Halalan 2010

I got up at 5:30 this morning. I was really excited that it would be yet another chance for me to exercise my right.

This would be my third election to vote in—I noticed in the registered voters folder that I still had long hair in my picture, so that  would date back to my college days.

My lola, mom and I got to the polling place at around 7:30. Our line was thankfully in the shade of the parish church, and some conscientious PPCRV volunteers set up electric fans to alleviate the heat.

My mom and I spent time talking about various things: Jejenism, high school reading lists, lost scripts from old plays, and many other things.

The man behind me in line kept muttering under his breath that the line was moving too slowly. He was right about that, but he kept exaggerating how slow it was: “Four people in an hour! Four people in an hour!”

The number was actually closer to 32 in an 45 minutes. Our line was moving much faster than the line beside us, which was not only standing in the sun, but was also moving so slowly that whenever the staff asked for people to enter the hall, they would erupt into cheers.

We got into the hall after about an hour of waiting, but we had to wait another hour until we were allowed to pick up our ballots. As I sat there and talked with my mom, Whiner beside me saw a discarded sample ballot on the floor. He picked it up, took a look on it, then dropped it, continuing to mutter to himself.

I bent down and picked up the trash and kept it in my pocket. He stopped audibly complaining then and did his best to get away from my mom and I.

As we waited in the last few seats before our turns, we talked to one of the BEIs who was managing the place. She explained that it wasn’t fair for the voters to boss them around, as they had been pulled from their various hometowns. She had come from Parañaque; another of her companions had been sent from Antipolo. They had such a hard time putting together the materials, and late last night they had to retrieve the PCOS cards from the COMELEC. They arrived at the polling center early this morning and slept a grand total of two hours. You’ve got to hand it to these teachers—they’re not getting paid much to do this, it’s tiring, frustrating, and can go wrong in so many ways. They’re the true heroes of this democratic process.

When my turn finally came, I looked for my name in the voters folder and signed. The man who was feeding his ballot into the PCOS was taking a while; the BEI assisting him let him try multiple times. However, he ran out of tries—a single stray ballpen mark had spoiled his entire ballot.

When I was handed my ballot and my marker, I was really nervous. One extraneous mark and my vote would be useless. But as a little green alien has said, “Do or do not; there is no try.” I set about marking my candidates.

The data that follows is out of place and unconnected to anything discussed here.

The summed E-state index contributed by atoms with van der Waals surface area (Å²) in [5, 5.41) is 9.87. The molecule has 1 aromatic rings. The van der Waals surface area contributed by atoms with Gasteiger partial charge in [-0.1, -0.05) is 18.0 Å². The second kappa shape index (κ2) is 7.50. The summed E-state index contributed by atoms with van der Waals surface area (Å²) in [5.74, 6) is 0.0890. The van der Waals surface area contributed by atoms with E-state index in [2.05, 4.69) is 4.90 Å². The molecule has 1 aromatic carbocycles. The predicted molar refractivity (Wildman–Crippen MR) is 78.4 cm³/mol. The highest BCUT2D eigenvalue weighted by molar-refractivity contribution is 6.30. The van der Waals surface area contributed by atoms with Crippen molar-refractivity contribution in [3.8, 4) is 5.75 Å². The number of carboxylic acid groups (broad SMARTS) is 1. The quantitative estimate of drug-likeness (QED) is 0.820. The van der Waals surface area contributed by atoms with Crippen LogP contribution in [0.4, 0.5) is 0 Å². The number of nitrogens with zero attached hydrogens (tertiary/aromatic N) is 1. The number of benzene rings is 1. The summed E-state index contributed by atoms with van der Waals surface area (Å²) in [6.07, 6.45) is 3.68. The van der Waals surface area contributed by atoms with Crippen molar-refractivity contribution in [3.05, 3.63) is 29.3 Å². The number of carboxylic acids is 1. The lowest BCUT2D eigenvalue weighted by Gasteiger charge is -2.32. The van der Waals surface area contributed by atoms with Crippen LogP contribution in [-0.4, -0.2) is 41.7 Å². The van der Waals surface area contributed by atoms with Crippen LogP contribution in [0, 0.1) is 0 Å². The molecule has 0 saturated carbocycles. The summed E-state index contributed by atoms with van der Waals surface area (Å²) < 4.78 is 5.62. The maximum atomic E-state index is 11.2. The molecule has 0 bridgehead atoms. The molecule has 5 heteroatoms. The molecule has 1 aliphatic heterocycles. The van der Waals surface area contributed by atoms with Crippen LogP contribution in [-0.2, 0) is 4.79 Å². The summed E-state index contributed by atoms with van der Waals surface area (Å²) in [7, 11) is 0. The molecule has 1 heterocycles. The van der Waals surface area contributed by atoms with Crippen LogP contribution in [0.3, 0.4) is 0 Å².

I then handed in my ballot.

The PCOS machine took in the ballot. “Scanning Complete.” Was it going to spit the ballot?  A few seconds later: “Congratulations! Your vote has been registered!”

I breathed a sigh of relief. My mom finished a few minutes after me. It was finally done. It took a grand total of 2 hours and 15 minutes.

When I got home, I turned on my computer and began to monitor the events. After a while, a taho vendor came by. I bought a cup from him, then asked him if he had voted.

He said he hadn’t had the chance yet, so I warned him of the potential problems: the lines were long and slow-moving, and as such there were some people who were getting impatient and leaving. I told him it wasn’t a good idea and it would be better to just wait.

The second problem is that ballots were very easy to spoil; a single stray mark would completely waste all his effort AND his voice. The taho vendor said that he hopes that doesn’t happen to him, so I told him to take care and he thanked me for the advice.

We have to face it: Whenever something can go wrong, it will go wrong. Machines are not fool-proof, and just because things are electronic doesn’t mean nothing bad will happen—believe me, I should know. My old laptop often gave me such a big headache.

Whenever there are new processes, new problems surface. People shouldn’t be surprised. It still takes a while for these problems to be fixed.

It’s a shame that there are still violence problems. It’s a shame there’s still voter intimidation, harassment, and vote buying. But I’m still optimistic—the youth are more concerned and about their country. They care, they think, and participate. I pray that these kids may keep up their love for their country and be able to keep participating.

I’m not really a staunch believer in democracy, or at least I don’t think it’s everything it’s hyped up to be. Nevertheless, that’s how we operate, and if we’re going to operate by it, we’d better do it well. I’m glad that my students at least, encourage me that they’re participating in it conscientiously.


~ by J. R. R. Flores on May 10, 2010.

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